Further, Israel had very clear guidelines as to how one should take care of the poor such as orphans and widows. Which makes sense after understanding the issue of one’s inheritance. If a person was an orphan or widow, that meant they didn’t have a patriarch, a man taking care of them or a family to live with. They were on their own. This usually meant they lived in poverty and danger. This is why passages such as Isaiah 1:17 say that people should “defend the orphan” and “plead for the widow” (NRSV). Those who had wealth were to share with those who had none.

But this rich man never talks or thinks of anyone else but himself.

And in the end, God calls him a fool. He hoarded his riches, died and lost everything he worked for. He had so much, but none of it brought him lasting joy.

After this parable, Jesus looks at the crowd and tells them to not worry. And after reminding them that worrying doesn’t “add as single hour to” their “span of life” (12:25, NRSV), Jesus tells them to strive for God’s “kingdom, and all these things will be given to you as well” (12:31).

So, why is this rich fool like the younger brother? Why does Jesus tell his followers not to worry when, frankly, after that discussion about persecution, they had a lot to worry about?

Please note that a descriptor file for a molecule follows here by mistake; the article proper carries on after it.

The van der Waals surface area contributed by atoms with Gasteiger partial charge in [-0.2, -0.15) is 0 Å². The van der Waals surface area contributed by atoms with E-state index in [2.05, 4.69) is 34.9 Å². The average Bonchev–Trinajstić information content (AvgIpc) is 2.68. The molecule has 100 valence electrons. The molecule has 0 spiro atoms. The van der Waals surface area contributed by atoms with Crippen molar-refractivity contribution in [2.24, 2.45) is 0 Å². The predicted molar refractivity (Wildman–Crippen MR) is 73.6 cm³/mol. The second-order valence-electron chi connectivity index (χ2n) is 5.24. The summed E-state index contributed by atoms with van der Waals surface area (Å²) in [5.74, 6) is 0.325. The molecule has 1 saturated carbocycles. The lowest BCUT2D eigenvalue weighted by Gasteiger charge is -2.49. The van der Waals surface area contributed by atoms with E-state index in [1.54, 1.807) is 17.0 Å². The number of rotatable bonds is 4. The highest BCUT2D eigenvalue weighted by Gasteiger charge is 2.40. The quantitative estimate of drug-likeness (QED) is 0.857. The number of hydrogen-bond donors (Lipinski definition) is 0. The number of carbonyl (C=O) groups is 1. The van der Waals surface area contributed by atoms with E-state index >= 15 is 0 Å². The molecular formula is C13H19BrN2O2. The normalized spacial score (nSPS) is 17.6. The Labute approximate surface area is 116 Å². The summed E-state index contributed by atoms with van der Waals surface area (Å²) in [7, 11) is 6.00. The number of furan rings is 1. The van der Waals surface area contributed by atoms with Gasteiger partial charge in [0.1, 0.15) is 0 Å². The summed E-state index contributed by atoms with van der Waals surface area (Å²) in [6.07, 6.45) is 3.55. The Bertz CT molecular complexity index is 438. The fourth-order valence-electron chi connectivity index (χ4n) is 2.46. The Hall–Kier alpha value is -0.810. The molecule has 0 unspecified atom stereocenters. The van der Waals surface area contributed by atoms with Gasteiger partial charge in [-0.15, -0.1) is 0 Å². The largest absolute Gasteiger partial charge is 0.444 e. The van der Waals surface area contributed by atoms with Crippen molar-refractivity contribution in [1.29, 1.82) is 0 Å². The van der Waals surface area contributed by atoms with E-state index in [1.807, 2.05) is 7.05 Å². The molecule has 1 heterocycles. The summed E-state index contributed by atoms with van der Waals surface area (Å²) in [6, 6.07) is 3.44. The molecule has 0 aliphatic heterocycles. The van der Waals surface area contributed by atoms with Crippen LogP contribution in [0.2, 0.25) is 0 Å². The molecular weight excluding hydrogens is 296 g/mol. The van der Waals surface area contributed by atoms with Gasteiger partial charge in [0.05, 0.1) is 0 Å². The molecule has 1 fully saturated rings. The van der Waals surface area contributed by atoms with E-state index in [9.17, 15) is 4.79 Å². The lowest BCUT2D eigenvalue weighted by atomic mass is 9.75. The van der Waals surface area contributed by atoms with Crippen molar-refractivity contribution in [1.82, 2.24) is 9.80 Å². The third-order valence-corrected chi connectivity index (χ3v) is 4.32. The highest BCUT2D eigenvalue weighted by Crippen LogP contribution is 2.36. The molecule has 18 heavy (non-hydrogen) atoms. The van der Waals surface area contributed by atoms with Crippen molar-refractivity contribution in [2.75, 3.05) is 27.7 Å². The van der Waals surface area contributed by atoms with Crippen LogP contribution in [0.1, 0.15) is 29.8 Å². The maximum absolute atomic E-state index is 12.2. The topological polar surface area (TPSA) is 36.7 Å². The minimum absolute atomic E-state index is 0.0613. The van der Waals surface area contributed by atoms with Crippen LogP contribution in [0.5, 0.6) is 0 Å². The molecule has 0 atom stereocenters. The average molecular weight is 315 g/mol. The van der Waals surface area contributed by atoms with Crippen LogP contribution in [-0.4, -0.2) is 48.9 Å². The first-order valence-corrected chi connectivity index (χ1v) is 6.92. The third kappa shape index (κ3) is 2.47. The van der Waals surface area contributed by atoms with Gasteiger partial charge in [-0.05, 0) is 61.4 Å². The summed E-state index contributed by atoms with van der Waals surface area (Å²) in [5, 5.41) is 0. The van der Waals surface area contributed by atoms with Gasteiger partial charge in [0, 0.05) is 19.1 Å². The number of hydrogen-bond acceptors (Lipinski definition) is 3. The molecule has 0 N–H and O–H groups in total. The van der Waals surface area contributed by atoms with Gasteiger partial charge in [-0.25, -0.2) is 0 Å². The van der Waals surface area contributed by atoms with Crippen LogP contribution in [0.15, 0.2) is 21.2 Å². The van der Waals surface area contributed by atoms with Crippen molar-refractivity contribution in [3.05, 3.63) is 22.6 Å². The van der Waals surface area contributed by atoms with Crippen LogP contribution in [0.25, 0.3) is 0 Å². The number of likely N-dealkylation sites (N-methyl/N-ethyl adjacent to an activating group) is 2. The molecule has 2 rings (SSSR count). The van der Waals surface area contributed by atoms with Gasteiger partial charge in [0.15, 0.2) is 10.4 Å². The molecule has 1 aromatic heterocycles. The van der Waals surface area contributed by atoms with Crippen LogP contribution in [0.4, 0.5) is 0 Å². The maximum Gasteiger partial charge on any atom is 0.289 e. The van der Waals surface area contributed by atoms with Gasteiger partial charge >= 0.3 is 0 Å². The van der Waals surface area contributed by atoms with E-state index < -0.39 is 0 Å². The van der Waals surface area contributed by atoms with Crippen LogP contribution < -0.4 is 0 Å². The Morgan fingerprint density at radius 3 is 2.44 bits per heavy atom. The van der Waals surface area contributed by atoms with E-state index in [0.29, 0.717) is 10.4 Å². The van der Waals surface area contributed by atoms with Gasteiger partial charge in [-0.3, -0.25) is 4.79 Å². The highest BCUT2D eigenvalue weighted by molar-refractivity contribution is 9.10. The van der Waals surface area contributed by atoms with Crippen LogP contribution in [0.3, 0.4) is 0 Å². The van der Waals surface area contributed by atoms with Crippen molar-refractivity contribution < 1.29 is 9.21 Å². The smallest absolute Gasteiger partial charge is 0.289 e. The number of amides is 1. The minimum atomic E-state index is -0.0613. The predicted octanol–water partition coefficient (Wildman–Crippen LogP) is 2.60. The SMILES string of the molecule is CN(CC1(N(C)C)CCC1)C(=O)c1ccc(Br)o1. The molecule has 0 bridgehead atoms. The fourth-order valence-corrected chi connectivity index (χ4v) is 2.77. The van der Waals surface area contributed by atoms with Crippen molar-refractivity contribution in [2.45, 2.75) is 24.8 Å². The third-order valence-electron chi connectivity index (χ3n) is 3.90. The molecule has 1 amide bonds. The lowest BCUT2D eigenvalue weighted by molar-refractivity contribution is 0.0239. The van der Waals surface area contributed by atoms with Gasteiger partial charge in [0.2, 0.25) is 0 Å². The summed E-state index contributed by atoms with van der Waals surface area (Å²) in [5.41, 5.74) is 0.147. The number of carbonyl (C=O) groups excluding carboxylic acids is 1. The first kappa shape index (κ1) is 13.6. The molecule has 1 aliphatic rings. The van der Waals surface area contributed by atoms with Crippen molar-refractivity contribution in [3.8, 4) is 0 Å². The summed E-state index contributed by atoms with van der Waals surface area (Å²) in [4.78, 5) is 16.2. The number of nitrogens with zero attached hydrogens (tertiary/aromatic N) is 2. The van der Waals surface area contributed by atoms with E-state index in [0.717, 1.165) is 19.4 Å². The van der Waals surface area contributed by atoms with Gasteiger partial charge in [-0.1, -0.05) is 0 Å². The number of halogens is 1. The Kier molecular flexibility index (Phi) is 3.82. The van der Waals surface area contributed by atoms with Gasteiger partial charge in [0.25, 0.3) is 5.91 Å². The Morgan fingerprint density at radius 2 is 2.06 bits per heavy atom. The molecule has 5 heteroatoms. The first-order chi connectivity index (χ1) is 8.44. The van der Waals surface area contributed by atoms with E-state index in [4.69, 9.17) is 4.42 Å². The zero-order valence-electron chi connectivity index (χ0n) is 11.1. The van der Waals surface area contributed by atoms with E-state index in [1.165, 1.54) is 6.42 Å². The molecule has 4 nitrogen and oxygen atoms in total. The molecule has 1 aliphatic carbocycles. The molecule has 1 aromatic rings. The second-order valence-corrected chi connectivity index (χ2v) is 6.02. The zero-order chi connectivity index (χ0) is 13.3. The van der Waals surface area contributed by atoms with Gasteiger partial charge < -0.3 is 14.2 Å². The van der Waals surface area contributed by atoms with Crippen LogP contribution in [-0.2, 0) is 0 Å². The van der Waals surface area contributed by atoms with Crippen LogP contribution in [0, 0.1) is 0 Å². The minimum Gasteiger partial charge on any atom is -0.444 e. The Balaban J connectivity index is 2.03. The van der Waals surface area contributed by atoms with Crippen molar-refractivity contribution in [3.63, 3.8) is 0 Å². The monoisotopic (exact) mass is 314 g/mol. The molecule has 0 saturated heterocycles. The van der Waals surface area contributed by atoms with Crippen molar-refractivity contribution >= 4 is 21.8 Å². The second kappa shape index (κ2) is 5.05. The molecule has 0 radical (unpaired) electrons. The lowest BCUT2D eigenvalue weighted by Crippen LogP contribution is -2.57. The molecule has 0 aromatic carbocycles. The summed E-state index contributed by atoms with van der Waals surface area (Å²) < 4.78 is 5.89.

Because Jesus was about a different sort of Kingdom.

For those of us who live in America and understand democracy, kingdom can be a vague concept at best. But for those living in the 1st century, they understood that Kingdom meant that Caesar was in charge. The Romans had the power, and you tried to stay out of their way because those in power could step all over those without power, with minimal consequences.

But Jesus comes and announces a new Kingdom, the Kingdom of God. It’s a kingdom that looks out for orphans and widows. A kingdom where the first is last and the last is first. And the currency in this kingdom is self-giving love. When my friend’s love changed from clothes to photography, her spending changed as well. Our loves determine our spending. And when our very currency is love, that will impact how we use our finances.